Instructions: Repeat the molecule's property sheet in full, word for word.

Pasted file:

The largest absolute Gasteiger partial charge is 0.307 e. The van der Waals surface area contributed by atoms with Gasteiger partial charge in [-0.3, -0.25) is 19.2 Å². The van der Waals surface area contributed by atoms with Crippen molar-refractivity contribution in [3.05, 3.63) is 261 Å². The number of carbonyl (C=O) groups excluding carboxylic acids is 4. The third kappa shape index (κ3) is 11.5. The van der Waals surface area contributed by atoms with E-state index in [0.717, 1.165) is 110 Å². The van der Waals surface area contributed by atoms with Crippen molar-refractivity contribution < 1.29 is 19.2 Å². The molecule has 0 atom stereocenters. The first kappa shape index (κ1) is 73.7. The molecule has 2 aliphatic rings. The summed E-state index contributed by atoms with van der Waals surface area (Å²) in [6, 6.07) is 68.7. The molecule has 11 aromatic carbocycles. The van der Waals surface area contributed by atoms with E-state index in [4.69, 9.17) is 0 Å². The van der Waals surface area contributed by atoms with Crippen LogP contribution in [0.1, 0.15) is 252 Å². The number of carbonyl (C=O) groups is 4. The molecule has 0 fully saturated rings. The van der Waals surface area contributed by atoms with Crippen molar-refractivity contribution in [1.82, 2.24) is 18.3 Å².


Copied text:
The largest absolute Gasteiger partial charge is 0.307 e. The van der Waals surface area contributed by atoms with Gasteiger partial charge in [-0.3, -0.25) is 19.2 Å². The van der Waals surface area contributed by atoms with Crippen molar-refractivity contribution in [3.05, 3.63) is 261 Å². The number of carbonyl (C=O) groups excluding carboxylic acids is 4. The third kappa shape index (κ3) is 11.5. The van der Waals surface area contributed by atoms with E-state index in [0.717, 1.165) is 110 Å². The van der Waals surface area contributed by atoms with Crippen molar-refractivity contribution < 1.29 is 19.2 Å². The molecule has 0 atom stereocenters. The first kappa shape index (κ1) is 73.7. The molecule has 2 aliphatic rings. The summed E-state index contributed by atoms with van der Waals surface area (Å²) in [6, 6.07) is 68.7. The molecule has 11 aromatic carbocycles. The van der Waals surface area contributed by atoms with E-state index in [4.69, 9.17) is 0 Å². The van der Waals surface area contributed by atoms with Crippen LogP contribution in [0.1, 0.15) is 252 Å². The number of carbonyl (C=O) groups is 4. The molecule has 0 fully saturated rings. The van der Waals surface area contributed by atoms with Crippen molar-refractivity contribution in [1.82, 2.24) is 18.3 Å².